Seizures happen when the electrical system in the brain misfires. Seizures are common after a moderate or severe TBI, even in people who never had a seizure in the past.

There are two kinds of seizures that can occur following a severe TBI:

  • Early seizures typically happen during the first week after an injury.
  • Late seizures usually occur after the first week of injury in individuals who have never had a seizure before. People who have late-onset seizures are more likely to have a penetrating injury or one that causes bleeding in the brain.

Late-onset seizures carry a greater risk of future seizures than do early seizures. A neurologist is the member of the healthcare team who usually diagnoses seizures. He or she will treat seizures with medications.

What might you see?

  • Generalized shaking or jerking of the arms and legs
  • Loss of consciousness (the person can’t be aroused or awakened)
  • Altered attention, emotion, sensation, or bodily movements
  • The person experiencing a seizure may complain about strange odors or sensations in the body (such as buzzing or tingling in the arms, legs, or face)

Seizures can also cause changes in smell, behavior, or personality. Sometimes people mistake a seizure as a psychiatric disorder.

Ask your provider early on about how to recognize a seizure and what to do if one occurs.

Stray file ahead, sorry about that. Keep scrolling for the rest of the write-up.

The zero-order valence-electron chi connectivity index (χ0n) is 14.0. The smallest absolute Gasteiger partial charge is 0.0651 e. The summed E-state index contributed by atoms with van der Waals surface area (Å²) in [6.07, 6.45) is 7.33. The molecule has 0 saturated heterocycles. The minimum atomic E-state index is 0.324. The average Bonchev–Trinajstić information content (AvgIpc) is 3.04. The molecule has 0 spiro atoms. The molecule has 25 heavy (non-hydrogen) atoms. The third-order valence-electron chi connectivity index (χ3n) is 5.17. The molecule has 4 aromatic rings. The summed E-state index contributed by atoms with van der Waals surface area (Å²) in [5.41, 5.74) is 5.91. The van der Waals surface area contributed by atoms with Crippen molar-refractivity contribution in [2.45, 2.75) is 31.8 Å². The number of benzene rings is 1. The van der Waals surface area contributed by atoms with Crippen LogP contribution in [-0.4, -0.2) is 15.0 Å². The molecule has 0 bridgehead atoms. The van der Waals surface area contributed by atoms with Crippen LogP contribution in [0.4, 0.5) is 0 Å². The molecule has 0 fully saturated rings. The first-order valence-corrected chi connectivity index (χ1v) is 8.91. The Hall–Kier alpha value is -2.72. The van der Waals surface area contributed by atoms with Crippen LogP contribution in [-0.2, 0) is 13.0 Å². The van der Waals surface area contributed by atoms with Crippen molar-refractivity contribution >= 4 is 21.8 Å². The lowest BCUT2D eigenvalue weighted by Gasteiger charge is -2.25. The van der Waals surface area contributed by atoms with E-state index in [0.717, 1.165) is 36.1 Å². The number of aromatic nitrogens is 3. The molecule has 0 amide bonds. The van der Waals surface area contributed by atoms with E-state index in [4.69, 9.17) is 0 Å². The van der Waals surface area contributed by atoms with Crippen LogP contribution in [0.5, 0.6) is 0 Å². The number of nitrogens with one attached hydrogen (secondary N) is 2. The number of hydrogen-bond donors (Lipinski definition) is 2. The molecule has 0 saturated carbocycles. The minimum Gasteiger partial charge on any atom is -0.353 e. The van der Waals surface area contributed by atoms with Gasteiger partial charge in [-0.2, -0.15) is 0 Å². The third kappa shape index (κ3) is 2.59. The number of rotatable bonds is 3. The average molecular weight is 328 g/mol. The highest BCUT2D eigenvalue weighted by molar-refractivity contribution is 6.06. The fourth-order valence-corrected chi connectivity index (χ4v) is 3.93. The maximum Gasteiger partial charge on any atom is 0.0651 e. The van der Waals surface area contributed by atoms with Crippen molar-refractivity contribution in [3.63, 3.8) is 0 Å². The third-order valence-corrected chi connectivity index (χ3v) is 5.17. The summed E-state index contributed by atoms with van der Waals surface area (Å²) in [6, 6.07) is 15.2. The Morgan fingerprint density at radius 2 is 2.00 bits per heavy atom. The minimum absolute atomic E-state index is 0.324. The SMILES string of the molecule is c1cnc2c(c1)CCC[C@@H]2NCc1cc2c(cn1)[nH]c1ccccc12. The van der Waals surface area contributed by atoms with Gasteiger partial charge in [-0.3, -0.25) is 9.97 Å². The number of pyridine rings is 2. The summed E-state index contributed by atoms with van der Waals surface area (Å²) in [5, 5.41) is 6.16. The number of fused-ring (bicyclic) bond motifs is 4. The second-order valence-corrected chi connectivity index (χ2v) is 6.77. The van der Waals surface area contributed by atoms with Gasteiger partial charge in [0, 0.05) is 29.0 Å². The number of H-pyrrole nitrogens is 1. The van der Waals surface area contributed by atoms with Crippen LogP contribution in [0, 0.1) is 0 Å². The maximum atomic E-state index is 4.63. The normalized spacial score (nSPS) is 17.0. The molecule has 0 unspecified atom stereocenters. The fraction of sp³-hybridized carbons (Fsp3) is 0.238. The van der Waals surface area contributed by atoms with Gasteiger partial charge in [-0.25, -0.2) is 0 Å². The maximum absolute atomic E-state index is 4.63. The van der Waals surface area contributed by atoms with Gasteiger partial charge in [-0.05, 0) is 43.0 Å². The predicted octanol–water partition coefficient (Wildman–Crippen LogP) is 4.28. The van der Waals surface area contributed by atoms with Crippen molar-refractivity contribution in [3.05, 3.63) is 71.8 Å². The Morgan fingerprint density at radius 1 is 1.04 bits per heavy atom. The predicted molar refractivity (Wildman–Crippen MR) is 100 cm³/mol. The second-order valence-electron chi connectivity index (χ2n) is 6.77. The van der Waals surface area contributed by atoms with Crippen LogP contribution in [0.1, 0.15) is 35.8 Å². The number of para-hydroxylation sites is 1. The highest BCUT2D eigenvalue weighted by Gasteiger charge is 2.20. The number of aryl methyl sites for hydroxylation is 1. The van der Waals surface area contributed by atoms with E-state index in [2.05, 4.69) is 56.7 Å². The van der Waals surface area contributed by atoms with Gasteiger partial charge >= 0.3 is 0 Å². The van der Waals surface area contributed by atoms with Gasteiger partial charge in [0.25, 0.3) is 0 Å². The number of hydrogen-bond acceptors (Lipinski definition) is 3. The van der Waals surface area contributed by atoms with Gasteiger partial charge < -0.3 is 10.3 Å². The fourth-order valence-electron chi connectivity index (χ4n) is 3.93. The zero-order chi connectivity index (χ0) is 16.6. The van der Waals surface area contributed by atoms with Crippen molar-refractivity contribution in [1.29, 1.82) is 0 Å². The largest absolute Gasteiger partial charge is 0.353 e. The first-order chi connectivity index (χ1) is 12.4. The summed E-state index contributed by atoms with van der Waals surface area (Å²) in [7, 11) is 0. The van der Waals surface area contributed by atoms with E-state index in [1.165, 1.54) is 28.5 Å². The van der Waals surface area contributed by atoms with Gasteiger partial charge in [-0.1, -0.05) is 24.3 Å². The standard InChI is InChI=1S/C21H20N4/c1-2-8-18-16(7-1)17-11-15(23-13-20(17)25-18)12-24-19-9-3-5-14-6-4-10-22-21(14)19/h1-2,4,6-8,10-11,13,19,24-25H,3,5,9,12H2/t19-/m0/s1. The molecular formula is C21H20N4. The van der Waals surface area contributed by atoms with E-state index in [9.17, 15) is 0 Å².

How can you help?

  • If it is the first seizure your family member has experienced, call your provider as soon as possible.
  • If it is not the first seizure, alert the provider and make an appointment to have anti-seizure medication and blood levels checked.
  • Talk to the provider before adding or stopping medications or any herbal supplemental treatments. These can change the blood level of the anti-seizure medication and make it ineffective; in other words, these changes can potentially cause a seizure.
  • During a seizure:
    • Keep calm.
    • Don’t hold them down or try to stop their body movements.
    • Loosen ties or anything around the neck that makes breathing difficult.
    • Remove anything hard or sharp from the surrounding area, such as furniture, that they may run into or hurt themselves on.
    • Put something flat and soft under the head such as a blanket or pillow.
    • Once the seizure is over, turn the person gently onto one side. This helps keep the airway clear.
    • Do not try to force the mouth open or hold the tongue, and do not put anything in their mouth.
    • Stay with the person until the seizure ends completely and they regain consciousness (or awareness of their surroundings).

CALL 911 if your family member experiences:

  • Difficulty breathing during or after a seizure
  • A seizure lasting more than five minutes
  • A second seizure that happens immediately after the first seizure
  • Difficulty waking up from the seizure or a second seizure without waking up in between

Short-term confusion and disorientation can be normal immediately after waking up from a seizure. The service member or veteran may be very sleepy for a while.

Some things are triggers for seizures. These include:

  • Inappropriate levels of anti-seizure medications
  • Overuse of alcohol and/or other drugs
  • Being overworked and/or tired
  • A high level of sensory stimulation (for example, bright lights, loud noises, multiple ongoing conversations) or new environments

Driving laws for people with seizures vary from state to state. Check with your Department of Motor Vehicles (DMV) to find out what the rules are for your family member if he or she has a seizure disorder.